Expert Insights

Balancing the joy of Nativity with school work over Christmas

16th December 2019

Balancing the joy of Nativity with school work over Christmas

In this blog, we discuss how to plan a study schedule for your child over Christmas, a vital consideration for students approaching crunch time in January. Ivy Education consultant Charlotte Faber offered her expertise to suggest ways the joy of Christmas and studying can go together.

After a long slog getting to the end of the winter term, through shortening days and frosty mornings, the last thing most students want to do is get on with more studying. This is doubly true when Christmas offers so many diversions and delights. Studying or stollen cake? Exam prep or the panto? It’s no contest.

However, crunch moments come thick and fast in the new year. Most vitally, many 7+ and 11+ examinations are held in January, often in the first week of the new term. This blog will mainly focus on that age group, but also provide guidance for other students needing to continue their work alongside festive fun. (Some students will be sitting GCSE mocks that can set the tone for their final exams, for example.)

Whilst we can’t pretend that telling your children they have to study over Christmas will make you as popular as Santa, if you go about it in the right way you needn’t become a Scrooge.

Planning and positivity goes a long way!

By far the most important consideration for planning in revision over Christmas is to do just that: plan it!

Be clear to your child about how much they will be doing each day - preferably agreeing it with them in advance - and make sure they know exactly what they will be doing, and for how long. Sit down together and make a plan so that they are happy in advance. One suggestion could be to do two hours of work in the morning, then leave the rest of the day for something fun.

It is not enough just to plan in generic revision time, however. What will the revision actually consist of? Will they be practicing exam papers, completing certain exercises, or just learning material? If the former, who will mark it? If the latter, how will they follow up their revision and make sure they have taken things on board?

Whatever you agree, be practical and compassionate. If your child has siblings, make sure that you plan around them. Arrange for them to be out or similarly busy when your child has to revise. Also be sensitive to if you will need to provide more hands-on support: some children work really well independently; others need a helping hand. You will know best!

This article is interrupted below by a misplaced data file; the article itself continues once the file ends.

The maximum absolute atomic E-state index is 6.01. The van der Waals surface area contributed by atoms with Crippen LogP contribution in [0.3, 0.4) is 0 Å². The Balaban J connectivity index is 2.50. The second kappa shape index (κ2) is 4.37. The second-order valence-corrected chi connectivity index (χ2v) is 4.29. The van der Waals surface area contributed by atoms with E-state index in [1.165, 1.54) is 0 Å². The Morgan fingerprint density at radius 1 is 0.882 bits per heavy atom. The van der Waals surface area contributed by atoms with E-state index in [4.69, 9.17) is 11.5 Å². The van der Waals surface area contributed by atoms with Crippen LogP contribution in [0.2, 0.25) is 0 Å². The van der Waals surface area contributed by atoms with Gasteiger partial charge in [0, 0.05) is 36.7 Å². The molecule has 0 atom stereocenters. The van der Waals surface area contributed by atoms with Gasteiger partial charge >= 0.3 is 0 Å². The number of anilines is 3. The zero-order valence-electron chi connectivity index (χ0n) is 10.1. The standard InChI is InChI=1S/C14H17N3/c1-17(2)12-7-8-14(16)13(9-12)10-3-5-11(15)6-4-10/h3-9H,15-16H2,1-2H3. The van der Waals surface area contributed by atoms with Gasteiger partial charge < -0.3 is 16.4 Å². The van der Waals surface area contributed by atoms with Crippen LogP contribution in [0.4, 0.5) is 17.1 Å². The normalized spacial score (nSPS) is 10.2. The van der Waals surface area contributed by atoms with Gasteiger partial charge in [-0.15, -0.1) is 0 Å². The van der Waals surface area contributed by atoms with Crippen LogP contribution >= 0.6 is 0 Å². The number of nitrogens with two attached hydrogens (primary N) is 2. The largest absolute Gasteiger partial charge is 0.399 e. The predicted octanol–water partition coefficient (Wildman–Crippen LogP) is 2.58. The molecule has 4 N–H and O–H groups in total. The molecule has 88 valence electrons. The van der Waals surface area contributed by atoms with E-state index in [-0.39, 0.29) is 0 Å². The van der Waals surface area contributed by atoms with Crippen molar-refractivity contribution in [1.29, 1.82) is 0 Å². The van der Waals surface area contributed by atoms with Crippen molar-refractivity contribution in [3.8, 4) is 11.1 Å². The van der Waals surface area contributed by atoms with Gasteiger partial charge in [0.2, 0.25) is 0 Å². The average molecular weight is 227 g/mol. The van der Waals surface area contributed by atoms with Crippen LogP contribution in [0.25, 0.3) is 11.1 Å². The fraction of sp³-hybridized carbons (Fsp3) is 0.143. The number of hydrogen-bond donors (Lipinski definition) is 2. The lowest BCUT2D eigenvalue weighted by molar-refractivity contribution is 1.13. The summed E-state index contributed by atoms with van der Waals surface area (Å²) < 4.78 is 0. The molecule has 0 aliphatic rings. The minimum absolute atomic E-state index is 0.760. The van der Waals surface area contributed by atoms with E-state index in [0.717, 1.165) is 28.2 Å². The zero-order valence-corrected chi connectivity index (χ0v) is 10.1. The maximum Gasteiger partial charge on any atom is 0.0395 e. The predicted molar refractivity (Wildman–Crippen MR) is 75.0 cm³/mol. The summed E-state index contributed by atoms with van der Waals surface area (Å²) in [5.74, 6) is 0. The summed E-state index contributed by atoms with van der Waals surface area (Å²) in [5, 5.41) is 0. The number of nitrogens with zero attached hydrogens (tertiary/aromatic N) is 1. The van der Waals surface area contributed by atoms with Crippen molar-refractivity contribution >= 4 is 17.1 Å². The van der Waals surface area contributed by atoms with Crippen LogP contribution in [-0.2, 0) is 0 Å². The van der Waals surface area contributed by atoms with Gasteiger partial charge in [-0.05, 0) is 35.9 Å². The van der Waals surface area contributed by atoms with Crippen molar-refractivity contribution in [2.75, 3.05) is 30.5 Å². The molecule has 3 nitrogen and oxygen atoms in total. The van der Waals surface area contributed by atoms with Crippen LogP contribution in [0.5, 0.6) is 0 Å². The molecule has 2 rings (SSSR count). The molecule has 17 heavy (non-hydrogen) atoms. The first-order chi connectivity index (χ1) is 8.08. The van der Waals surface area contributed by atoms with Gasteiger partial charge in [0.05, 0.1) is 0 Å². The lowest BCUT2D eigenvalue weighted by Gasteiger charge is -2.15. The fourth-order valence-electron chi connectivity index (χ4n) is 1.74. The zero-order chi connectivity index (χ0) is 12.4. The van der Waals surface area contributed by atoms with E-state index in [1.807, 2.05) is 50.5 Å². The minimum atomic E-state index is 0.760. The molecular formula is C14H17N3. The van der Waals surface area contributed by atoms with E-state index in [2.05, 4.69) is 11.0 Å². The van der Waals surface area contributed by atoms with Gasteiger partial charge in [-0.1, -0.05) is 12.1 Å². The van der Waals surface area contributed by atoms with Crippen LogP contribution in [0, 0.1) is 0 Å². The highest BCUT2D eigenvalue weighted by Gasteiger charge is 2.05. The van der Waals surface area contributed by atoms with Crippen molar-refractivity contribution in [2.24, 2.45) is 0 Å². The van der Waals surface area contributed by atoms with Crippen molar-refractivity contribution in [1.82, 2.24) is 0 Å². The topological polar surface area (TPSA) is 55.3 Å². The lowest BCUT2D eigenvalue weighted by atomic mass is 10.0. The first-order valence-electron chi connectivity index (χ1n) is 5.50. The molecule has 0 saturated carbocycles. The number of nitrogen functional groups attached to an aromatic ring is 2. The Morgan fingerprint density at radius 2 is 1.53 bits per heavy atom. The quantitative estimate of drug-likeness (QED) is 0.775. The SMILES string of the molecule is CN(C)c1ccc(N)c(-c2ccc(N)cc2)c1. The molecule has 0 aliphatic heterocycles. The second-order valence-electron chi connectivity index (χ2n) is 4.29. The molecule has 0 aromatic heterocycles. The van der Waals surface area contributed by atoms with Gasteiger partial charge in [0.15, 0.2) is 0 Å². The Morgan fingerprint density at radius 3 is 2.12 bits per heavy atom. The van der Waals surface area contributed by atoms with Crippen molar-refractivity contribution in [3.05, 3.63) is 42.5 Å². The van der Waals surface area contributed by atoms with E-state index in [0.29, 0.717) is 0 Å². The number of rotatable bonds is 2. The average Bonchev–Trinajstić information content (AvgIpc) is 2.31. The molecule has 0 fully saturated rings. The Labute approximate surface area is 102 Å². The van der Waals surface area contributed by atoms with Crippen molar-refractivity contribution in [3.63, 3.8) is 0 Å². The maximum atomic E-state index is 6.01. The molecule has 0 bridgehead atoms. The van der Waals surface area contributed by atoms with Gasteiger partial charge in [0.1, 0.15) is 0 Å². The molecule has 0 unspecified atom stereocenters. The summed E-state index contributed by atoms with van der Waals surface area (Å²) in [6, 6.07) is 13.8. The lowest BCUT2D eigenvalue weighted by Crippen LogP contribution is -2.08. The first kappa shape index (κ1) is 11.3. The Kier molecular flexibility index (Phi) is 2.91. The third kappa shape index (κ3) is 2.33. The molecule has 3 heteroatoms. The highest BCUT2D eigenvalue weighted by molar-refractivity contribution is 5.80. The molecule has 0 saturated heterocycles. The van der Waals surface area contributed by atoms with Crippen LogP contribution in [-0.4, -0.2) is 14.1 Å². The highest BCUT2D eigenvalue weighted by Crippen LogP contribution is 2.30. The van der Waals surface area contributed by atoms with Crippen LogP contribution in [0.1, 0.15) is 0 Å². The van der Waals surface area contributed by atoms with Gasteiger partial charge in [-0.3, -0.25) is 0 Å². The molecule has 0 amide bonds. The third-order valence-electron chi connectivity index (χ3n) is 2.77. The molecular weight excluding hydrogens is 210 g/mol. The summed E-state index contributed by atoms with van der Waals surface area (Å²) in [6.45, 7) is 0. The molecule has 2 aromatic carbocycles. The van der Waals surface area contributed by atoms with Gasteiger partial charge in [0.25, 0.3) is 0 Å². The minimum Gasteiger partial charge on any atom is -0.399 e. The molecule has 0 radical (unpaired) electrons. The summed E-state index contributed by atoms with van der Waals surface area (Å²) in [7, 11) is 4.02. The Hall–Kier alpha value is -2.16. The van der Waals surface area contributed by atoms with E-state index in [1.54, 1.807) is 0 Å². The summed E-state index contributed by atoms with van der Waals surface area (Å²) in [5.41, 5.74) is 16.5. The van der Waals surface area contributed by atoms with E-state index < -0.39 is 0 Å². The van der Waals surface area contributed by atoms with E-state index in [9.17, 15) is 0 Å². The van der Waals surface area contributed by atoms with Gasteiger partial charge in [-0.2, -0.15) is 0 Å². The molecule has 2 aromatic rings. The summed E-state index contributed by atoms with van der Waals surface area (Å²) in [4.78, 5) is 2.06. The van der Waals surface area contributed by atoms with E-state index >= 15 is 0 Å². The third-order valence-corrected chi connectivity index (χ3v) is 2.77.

Everything you plan, frame it with positivity and give supportive feedback to your child. They will be feeling the pressure too, so prioritise, as ever, that they get good food, good sleep and feel happy. The benefits will then feed in to your child’s performance at school work.

Get advice from the school

If all the above sounds like quite a lot to plan, then don’t do it alone. Your child’s school should have given guidance on how to approach this time, providing you with a clear overview of what your child needs to work on.

At Garden House Upper Girls School, where our fabulous consultant Charlotte Faber used to work as headmistress, the school ran study sessions in the run-up to Christmas. Held with each child individually, teachers helped them organise their work, told them what to focus on over Christmas, and ultimately agreed timetables with them to plan it confidently.

If you haven’t received similar support up until now, then get in touch with your child’s school and ask them for some direction.

Don’t forget to have fun!

Of course, you need to plan fun activities too: it’s Christmas, after all!

Indulging in festive fun over Christmas needn’t be time wasted, either. This time of year is one of rich experiences and results in memories that can last a lifetime. All of that will put work into context for your child and help them approach upcoming challenges with energy and enthusiasm.

So, take your child to inspiring events - the Nutcracker, perhaps - and new places: galleries, markets, museums. Over Christmas dinner, encourage them to hear the life stories of their older relatives and ask questions of family members they don’t see very often. Watch classic films with them and have interesting conversations. Don’t make everything about study or they won’t make the most of the study time when they get to it.

Remember that all of this, as well as being enjoyable and life-affirming in its own right, will give your child experiences to talk about at any potential school interview. Some families go further with this and pursue even more unique activities. Charlotte works with one girl who, over Christmas, spends time with her family at the local food bank, putting everything into perspective. You needn’t go that far, but remembering that for your child all of life is an education will help them feel upbeat and motivated going into January.

Best of luck with planning winter work for your child! If you feel like you need any additional support over this time - for example if your child’s school hasn’t given them a good plan - then don’t hesitate to contact us and speak with Charlotte. She has a wealth of experience in helping children prepare for entrance exams and school interviews. She prides herself on finding and placing each and every child in the right school. Likewise, if you feel your child could benefit from sessions with a tutor over Christmas, we can place them with one of our star tutors. In any case: Merry Christmas!